Every year, millions in state and federal tax dollars are spent to heap tons of sand on America’s beaches. This process is known as beach renourishment and proponents, who often reside near beaches, argue this method is an effective way to fight against both man-made and natural erosion. But regardless of the cause, renourishment is only a stop gap measure that fails to address the underlying issue. The well-intentioned fight against the process of erosion comes at a high price for both the environment and taxpayers.
For example, New Jersey’s state, local, and federal agencies spent $1.2 billion over the last thirty years to dump 120 million cubic yards of sand over the state’s coastline. To put this into perspective, this amount of sand could fill a typical dump truck 12 million times.This high price tag is in part due to the fact that the sand placed on the coastline quickly erodes back into the ocean and a new project must again be undertaken. In fact, sand used to renourish beaches erodes at a rate that is often two to three times faster than natural sand.This creates a cycle in which beaches constantly need to be renourished and does nothing to actually prevent the process of erosion. Many areas of Florida have begun to run out of sand for these projects and are considering purchasing sand from the Bahamas to fulfill their needs.
The federal government, through the Army Corps of Engineers, bears primary responsibility for these renourishment projects. Steve Ellis, vice president of Taxpayers for Common Sense, explains that roughly 65 percent of the cost of beach renourishment programs is paid for by the federal government, as well as 50 to 65 percent of the maintenance is covered by the federal government. This means that states without coastlines are helping to foot a majority of the bill for renourishment, which in turn benefits the tourism and beachfront real estate industries of the coastal states.
Renourishment is often seen as a means to protect wildlife habitat from the effects of erosion. However, there are significant environmental costs. The process of beach renourishment is relatively quick, often making it difficult for organisms and wildlife to adapt to these rapid changes. Sea turtles can have trouble making it up steeper hills to lay their eggs, and clams struggle to survive in the muddy water that renourishment creates.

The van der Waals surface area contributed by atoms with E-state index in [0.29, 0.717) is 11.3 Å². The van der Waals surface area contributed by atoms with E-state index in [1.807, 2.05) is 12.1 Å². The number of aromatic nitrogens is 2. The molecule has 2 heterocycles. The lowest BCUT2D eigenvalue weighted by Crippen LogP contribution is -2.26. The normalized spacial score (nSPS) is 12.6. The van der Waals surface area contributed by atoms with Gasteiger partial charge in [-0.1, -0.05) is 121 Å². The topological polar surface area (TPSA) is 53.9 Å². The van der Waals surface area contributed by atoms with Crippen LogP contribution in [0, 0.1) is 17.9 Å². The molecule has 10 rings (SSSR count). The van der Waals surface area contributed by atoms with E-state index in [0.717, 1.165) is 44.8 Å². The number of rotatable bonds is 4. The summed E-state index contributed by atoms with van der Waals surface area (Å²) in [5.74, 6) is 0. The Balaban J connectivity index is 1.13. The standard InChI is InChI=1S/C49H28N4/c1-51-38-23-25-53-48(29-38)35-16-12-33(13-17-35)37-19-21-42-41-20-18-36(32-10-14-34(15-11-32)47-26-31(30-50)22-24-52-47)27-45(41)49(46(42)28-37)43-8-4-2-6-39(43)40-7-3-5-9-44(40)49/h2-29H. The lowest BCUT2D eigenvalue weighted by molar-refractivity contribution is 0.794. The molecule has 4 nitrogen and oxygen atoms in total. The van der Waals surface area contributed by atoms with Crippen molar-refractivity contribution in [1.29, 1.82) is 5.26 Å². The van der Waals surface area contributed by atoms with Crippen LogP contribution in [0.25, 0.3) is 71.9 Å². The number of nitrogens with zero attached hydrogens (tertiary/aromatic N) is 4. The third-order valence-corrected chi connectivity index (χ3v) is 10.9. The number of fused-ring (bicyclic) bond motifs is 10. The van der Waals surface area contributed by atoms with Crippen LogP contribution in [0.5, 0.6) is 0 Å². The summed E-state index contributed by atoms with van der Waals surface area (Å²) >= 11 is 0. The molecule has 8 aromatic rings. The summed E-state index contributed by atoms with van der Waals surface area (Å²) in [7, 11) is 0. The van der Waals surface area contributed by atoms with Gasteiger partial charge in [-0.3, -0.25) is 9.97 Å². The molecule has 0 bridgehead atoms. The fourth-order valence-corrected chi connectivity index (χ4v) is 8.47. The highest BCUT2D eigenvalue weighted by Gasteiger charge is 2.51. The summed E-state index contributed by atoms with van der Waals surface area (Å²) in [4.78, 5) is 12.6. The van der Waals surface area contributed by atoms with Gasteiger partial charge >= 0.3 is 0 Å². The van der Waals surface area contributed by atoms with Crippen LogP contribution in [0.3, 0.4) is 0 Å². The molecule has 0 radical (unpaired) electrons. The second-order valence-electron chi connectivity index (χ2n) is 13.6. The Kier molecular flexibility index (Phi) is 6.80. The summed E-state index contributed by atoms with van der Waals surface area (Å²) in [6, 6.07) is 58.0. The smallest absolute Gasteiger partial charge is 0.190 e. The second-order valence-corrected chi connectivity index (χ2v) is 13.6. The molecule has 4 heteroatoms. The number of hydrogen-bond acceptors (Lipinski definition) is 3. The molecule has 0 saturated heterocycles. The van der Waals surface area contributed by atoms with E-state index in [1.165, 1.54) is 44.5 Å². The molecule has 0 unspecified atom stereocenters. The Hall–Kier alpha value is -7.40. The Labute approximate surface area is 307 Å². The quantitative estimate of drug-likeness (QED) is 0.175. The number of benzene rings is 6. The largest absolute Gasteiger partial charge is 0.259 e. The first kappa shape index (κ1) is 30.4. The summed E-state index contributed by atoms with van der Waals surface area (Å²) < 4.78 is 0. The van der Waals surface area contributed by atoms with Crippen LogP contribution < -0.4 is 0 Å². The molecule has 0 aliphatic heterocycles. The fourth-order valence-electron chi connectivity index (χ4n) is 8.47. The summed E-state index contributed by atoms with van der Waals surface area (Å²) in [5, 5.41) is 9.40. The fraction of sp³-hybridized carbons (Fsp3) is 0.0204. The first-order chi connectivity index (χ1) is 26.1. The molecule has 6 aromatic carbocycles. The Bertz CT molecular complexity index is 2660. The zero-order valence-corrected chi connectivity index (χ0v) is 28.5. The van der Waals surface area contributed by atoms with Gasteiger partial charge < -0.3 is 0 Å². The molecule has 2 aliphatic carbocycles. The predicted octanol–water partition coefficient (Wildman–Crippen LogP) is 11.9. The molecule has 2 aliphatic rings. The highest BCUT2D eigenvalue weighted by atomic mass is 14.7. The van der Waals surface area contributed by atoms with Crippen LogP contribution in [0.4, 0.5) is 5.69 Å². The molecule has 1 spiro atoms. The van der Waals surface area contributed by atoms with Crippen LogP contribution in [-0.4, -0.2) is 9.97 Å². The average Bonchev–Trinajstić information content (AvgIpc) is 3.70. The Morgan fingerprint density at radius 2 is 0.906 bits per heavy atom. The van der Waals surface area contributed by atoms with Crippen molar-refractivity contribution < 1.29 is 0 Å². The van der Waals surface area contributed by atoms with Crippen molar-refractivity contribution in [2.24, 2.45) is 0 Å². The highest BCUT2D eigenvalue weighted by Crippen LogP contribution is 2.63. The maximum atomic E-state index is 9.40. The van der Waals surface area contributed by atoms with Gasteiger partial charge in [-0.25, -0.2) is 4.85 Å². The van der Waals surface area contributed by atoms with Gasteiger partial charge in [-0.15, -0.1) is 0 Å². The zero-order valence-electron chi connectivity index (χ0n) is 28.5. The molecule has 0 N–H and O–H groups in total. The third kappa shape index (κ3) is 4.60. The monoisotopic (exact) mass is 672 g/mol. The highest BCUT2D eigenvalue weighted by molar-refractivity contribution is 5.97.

The United States Lifesaving Association (USLA), has found that the year of or the year after renourishment there will often be a considerable spike in major medical injuries, a challenge for beach goers. Although there has yet to be a study finding a direct link between replenishment and injuries, it is believed that the steep drops near the shoreline created by renourishment may be the cause. The beach in Ocean City, Maryland saw an increase from 87 injuries in 2006 to 345 the year after a renourishment project . Following a second renourishment project in 2010, injuries rose from 233 to 306 in 2011. Any potential link between increased injury and renourishment is worth investigating before more tax dollars are committed to these projects.
Trying to engineer against erosion by continually adding sand to the nation’s beaches is an extremely costly endeavor that fails to solve the problem. Like so many other government schemes, it is rife with unintended consequences that increase the true cost to the environment, beach goers, and taxpayers. This is an all too common refrain when it comes to the Army Corps of Engineers. Before more tax dollars are committed to wasteful projects, Congress should insist on a more rigorous process to determine whether new plans are necessary, cost-effective, and, perhaps most important, that they won’t do more harm than good.